IF Competition: Escape from the Underworld

Another IF Comp review, following my format for this comp. There is a cut, then any spoiler-free comments I have, and then spoiler space, and then more detailed feedback that assumes the reader has tried the game.

But first, we have some obligatory filler to try to make sure that the RSS summary does not accidentally contain any review. Filler, filler, la la la…

Okay. Here we go.

Possibly I’m getting jaded, but the idea of setting an IF game in a version of hell that is also a satire on modern business is one we’ve seen a bunch of times already (“Hell”, “Beat the Devil”, “Fiendish Zookeeper”, probably some others I’m not thinking of instantly; see also entry 29 on the Strange Horizons list of SF plots they don’t want to see again).

Beyond that concept, “Escape from the Underworld” hasn’t got a huge amount to offer. It’s not great, not awful: this is a blandly conceived puzzle game with occasionally rough implementation. Most of the puzzles take the form of thinking of a peculiar way to use an object, and some of these uses are obscure, so I relied on the hints and walkthrough a fair amount.









My other gripe is that the game doesn’t actually conclude: it’s part one of some series of unknown length.

I can sort of understand why people do this in comp games — it’s a way to get around the time limit restriction, if you have a plot that just will not fit into two hours — but in general I don’t think it’s a great idea. Part 1 games rarely do as well as games that are complete in themselves, and then quite frequently the later parts never appear. There are some notable exceptions (after all, parts 2 and 3 of Earth and Sky not only appeared but were considerably more ambitious than part 1, and they won their respective comps). But as a rule, this is something I would be wary of.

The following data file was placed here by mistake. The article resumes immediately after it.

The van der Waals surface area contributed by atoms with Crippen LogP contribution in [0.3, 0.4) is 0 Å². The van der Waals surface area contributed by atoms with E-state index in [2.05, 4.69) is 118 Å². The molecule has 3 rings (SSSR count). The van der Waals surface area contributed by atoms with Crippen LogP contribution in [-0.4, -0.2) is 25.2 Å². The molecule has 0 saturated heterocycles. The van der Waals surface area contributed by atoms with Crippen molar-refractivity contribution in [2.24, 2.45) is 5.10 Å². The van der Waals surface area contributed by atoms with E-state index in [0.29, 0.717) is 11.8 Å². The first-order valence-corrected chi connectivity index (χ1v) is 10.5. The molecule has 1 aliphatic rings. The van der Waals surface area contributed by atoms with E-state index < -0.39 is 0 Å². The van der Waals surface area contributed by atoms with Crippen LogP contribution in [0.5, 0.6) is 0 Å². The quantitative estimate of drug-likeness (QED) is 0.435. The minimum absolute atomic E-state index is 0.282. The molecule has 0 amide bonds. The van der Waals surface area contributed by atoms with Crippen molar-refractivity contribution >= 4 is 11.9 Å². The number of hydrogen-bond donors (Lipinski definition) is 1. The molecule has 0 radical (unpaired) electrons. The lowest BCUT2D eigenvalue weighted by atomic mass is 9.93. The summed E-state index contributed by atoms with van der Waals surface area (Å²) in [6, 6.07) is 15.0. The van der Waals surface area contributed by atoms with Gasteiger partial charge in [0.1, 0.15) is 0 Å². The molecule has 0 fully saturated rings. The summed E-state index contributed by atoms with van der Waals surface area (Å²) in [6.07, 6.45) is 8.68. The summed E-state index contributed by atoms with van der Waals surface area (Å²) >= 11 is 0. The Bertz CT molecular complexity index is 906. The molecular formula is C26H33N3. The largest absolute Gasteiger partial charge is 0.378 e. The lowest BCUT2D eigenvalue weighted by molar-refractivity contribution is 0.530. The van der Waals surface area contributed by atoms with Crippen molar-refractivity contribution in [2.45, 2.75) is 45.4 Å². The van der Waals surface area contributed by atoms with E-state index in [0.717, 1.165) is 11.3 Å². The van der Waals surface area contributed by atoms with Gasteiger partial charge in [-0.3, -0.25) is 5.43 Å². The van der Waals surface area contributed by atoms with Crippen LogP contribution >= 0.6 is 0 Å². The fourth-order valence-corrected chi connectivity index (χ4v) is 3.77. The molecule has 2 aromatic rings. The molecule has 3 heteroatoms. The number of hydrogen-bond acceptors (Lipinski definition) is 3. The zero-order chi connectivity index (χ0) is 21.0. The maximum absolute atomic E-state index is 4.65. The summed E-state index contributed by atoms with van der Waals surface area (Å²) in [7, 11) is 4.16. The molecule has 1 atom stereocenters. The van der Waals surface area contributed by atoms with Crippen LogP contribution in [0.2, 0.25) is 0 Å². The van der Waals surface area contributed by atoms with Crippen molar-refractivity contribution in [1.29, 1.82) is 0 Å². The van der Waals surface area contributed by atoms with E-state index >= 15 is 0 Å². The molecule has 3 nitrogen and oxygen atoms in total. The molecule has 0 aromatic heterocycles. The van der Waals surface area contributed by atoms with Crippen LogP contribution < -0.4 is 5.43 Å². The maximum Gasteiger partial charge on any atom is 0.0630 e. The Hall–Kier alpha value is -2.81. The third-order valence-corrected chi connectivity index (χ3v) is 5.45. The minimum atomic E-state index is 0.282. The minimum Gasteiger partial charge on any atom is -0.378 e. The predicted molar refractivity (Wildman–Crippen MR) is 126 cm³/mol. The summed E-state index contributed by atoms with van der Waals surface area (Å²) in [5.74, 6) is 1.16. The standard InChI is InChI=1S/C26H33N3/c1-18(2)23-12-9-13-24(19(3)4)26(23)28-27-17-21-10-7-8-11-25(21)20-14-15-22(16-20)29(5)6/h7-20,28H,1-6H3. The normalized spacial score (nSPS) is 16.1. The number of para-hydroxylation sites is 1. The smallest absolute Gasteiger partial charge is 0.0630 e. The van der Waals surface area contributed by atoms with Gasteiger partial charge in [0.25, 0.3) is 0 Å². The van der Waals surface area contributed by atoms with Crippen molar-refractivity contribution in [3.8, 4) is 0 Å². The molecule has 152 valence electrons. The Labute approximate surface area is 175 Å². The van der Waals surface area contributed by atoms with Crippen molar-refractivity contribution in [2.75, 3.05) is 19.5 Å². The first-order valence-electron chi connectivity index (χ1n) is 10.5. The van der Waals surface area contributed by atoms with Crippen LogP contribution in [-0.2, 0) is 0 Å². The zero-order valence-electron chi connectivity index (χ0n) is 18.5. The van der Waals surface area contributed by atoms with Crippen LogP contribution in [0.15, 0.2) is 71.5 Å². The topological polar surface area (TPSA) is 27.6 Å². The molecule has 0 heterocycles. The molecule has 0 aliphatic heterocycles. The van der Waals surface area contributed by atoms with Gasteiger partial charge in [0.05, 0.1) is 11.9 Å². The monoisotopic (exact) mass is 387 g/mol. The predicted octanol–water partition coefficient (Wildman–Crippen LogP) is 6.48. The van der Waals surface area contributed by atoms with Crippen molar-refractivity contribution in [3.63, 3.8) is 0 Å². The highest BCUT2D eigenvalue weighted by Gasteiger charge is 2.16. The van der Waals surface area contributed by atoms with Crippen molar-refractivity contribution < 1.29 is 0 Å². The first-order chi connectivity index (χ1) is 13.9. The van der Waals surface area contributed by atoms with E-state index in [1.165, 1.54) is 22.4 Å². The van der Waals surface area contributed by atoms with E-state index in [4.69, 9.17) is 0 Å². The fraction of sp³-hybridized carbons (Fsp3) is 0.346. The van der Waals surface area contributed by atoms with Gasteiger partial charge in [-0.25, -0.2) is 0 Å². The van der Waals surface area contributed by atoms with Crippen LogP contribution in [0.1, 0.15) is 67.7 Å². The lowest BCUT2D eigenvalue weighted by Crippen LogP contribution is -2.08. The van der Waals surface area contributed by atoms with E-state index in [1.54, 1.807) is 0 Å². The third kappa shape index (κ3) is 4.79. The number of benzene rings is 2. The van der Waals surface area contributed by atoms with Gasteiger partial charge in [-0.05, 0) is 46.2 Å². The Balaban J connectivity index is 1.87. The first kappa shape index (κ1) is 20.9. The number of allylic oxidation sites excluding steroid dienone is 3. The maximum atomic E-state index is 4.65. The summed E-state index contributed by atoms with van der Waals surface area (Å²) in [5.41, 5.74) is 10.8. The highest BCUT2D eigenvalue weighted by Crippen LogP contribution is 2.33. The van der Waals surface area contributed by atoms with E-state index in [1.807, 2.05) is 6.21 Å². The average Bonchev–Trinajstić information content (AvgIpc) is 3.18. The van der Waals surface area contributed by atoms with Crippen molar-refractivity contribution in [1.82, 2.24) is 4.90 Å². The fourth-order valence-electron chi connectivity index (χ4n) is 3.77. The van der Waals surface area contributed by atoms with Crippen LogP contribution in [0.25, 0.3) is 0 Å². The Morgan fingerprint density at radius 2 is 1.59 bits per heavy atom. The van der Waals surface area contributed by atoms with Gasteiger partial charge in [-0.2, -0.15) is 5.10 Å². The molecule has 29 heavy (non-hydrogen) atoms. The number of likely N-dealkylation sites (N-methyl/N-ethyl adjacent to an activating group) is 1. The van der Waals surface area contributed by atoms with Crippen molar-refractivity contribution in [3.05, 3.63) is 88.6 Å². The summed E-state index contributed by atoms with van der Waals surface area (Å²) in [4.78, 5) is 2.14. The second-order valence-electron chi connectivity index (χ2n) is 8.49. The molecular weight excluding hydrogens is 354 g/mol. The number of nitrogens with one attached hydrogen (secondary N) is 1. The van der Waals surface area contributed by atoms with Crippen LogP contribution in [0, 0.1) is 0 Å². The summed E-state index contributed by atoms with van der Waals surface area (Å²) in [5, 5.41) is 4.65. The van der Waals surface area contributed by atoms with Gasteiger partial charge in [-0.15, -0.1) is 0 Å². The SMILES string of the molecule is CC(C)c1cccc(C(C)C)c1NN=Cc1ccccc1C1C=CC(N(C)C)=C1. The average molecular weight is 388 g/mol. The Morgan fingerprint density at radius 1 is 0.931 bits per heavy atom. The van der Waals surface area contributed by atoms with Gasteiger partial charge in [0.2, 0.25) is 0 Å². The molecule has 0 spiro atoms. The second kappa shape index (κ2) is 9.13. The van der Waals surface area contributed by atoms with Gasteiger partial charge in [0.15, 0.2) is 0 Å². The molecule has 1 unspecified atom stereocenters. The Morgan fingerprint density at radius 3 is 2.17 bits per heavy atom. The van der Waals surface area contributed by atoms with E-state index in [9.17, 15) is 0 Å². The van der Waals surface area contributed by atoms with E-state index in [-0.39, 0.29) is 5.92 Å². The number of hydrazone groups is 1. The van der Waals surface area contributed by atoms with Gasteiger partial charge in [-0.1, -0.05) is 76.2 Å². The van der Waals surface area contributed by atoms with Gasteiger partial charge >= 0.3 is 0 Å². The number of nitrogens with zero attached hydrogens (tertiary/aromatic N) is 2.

3 thoughts on “IF Competition: Escape from the Underworld”

  1. What ground at me through this one was that there wasn’t really *anything* that I would call ‘hellish’ about the setting. It wasn’t like some clever mix where it was half-corporation, half-hell; it was ALL corporation dressed up in a costume to look like hell.

    Take a normal corporate office building and put horns on everyone and paint some fire on the walls and you have the setting for the game basically. You have your coworker who acts like your completely normal coworker, your secretary who acts like a totally regular secretary, your repair guy who acts like a completely normal repair guy (even asks you for a drink of water!). Similarly a soda can is just a normal soda can, a cigar is just a cigar, etc.

    Could just as easily have been set in heaven, in purgatory, in the land of candy, or in the animal kingdom as in “hell”.

  2. The one interesting exception here is the soul-extraction machine — which is one reason why I think it’s a mistake that the game allows you to skip performing the extraction yourself if you give the components to your coworker instead. I do see the design problem here — it would certainly feel unfair if the coworker took no interest in the gift of a live mouse when he’s been complaining about the need for one. But there are ways that could have been designed around. In any case, you generally want to make sure that your player at least gets to see the most interesting bits of your setting…

    Anyway, yeah. This was one of several games this year where the author took a premise with some conceivable potential but then refused to do enough of the work of imagination required to develop it in an interesting direction.

  3. >open door to chamber two
    Which do you mean, the door to chamber one or the door to chamber two?

    I only understood you as far as wanting to open the door to chamber two.

    >open two
    That’s not something you can open.

    The Receptionist looks at you from the corner of her eye.

    >open door to chamber two
    Which do you mean, the door to chamber one or the door to chamber two?

    >door to chamber two
    Which do you mean, the door to chamber one or the door to chamber two?

    >the door to chamber two
    Which do you mean, the door to chamber one or the door to chamber two?

    >fuck you
    Real adventurers do not use such language.

Leave a Reply

Fill in your details below or click an icon to log in:

WordPress.com Logo

You are commenting using your WordPress.com account. Log Out /  Change )

Twitter picture

You are commenting using your Twitter account. Log Out /  Change )

Facebook photo

You are commenting using your Facebook account. Log Out /  Change )

Connecting to %s

%d bloggers like this: